Robotics is a cross-disciplinary topic that spans multiple academic departments, programs, and concentrations. Depending on your focus, you may be interested in taking mechanical engineering courses, computer science courses, or even courses that look at the philosophy robotics, human cognition, or animal behavior related to robotics. There are also courses that focus on a specific application of robotics, such as surgical robotics or manufacturing. Here is a sampling of some of these courses.
- MECE E4602y Introduction to robotics 3 pts. Lect: 3. We think of Robotics as the science of building devices that physically interact with their environment. The most useful robots do it precisely, powerfully, repeatedly, tirelessly, fast, or some combinations of these. The most interesting robots maybe even do it intelligently. This class covers the fundamentals of robotics, focusing on both the mind and the body. It includes the following topics: representation of spatial relationships; robot arms, manipulation and grasping; basic control for robot joints; mobile robots and navigation; sensing: vision, range sensing, tactile sensing and proprioception; complete robot systems; present and future applications for robots.
- MECE E6614y Advanced topics in robotics and mechanism synthesis 3 pts. Lect: 3. Prerequisites: Prerequisite: APMA E2101, APMA E3101, MECE E4602 (or COMS W4733) Recommended: MECE E3401 or Instructor's Permission Kinematic modeling methods for serial, parallel, redundant, wire-actuated robots and multifingered hands with discussion of open research problems. Introduction to screw theory and line geometry tools for kinematics. Applications of homotropy continuation methods and symbolic-numerical methods for direct kinematics of parallel robots and synthesis of mechanisms. Course uses textbook materials as well as a collection of recent research papers.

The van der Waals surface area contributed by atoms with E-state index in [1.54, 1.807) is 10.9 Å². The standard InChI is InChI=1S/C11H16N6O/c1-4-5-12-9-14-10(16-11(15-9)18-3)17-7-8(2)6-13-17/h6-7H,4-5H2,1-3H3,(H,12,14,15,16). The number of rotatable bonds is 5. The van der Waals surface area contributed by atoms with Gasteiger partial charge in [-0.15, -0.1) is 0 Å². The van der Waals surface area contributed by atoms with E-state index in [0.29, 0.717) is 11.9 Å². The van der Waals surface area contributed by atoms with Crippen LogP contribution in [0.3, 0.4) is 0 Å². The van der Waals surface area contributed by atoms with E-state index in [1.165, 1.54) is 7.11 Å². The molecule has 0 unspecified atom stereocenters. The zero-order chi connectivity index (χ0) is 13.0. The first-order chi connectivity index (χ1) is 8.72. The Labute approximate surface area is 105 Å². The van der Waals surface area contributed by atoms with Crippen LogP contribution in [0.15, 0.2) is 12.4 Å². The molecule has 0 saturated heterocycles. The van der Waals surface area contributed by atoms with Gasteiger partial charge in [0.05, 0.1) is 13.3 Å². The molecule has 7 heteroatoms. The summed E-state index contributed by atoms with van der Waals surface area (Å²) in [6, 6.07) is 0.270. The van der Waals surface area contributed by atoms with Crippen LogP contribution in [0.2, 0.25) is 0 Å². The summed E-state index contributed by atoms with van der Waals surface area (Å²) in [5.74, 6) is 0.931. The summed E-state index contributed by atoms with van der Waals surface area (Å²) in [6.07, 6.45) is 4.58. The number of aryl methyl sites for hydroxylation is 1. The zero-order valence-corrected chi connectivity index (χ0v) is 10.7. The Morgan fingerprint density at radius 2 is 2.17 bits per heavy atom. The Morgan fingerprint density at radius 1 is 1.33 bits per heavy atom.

- MECS E6615x or y Robotic Manipulation: Sensing, Planning, Design and Execution 3-3 pts. Prerequisites: MECE E4602 or COMS W4733 Theory and mechanisms of robotic manipulation, from sensor data,reasoning and planning to implementation and execution. Grasp quality measures andoptimization; planning and execution for manipulation primitives; sensor modalities: vision, touch and proprioception; simulation for manipulation planning; design of robot manipulators. Grading based on a combination of class presentations of novel research results in the field, participation in discussions, and course projects combining simulation, processing of sensor data, planning for manipulation, design and implementation on real robot hands.
- COMS W 4733 Computational Aspects of Robotics. Prerequisites: COMS W3134, W3136, or W3137. Introduction to robotics from a computer science perspective. Topics include coordinate frames and kinematics, computer architectures for robotics, integration and use of sensors, world modeling systems, design and use of robotic programming languages, and applications of artificial intelligence for planning, assembly, and manipulation.